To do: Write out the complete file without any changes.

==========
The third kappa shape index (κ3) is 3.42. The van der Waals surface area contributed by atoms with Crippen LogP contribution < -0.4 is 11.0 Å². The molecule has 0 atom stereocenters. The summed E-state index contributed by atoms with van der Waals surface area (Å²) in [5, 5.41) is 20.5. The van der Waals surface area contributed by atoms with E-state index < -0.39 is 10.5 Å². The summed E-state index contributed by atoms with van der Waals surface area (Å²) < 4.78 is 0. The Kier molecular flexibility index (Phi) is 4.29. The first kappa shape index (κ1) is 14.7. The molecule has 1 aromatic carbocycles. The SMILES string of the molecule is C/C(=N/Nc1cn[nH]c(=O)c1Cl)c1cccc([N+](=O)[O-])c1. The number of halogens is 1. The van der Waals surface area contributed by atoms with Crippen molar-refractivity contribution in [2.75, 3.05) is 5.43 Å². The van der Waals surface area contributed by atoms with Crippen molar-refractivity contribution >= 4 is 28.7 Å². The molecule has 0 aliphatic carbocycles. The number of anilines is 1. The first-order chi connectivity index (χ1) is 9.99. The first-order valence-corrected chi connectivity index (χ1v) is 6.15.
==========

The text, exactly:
The third kappa shape index (κ3) is 3.42. The van der Waals surface area contributed by atoms with Crippen LogP contribution < -0.4 is 11.0 Å². The molecule has 0 atom stereocenters. The summed E-state index contributed by atoms with van der Waals surface area (Å²) in [5, 5.41) is 20.5. The van der Waals surface area contributed by atoms with E-state index < -0.39 is 10.5 Å². The summed E-state index contributed by atoms with van der Waals surface area (Å²) < 4.78 is 0. The Kier molecular flexibility index (Phi) is 4.29. The first kappa shape index (κ1) is 14.7. The molecule has 1 aromatic carbocycles. The SMILES string of the molecule is C/C(=N/Nc1cn[nH]c(=O)c1Cl)c1cccc([N+](=O)[O-])c1. The number of halogens is 1. The van der Waals surface area contributed by atoms with Crippen molar-refractivity contribution in [2.75, 3.05) is 5.43 Å². The van der Waals surface area contributed by atoms with Crippen molar-refractivity contribution >= 4 is 28.7 Å². The molecule has 0 aliphatic carbocycles. The number of anilines is 1. The first-order chi connectivity index (χ1) is 9.99. The first-order valence-corrected chi connectivity index (χ1v) is 6.15.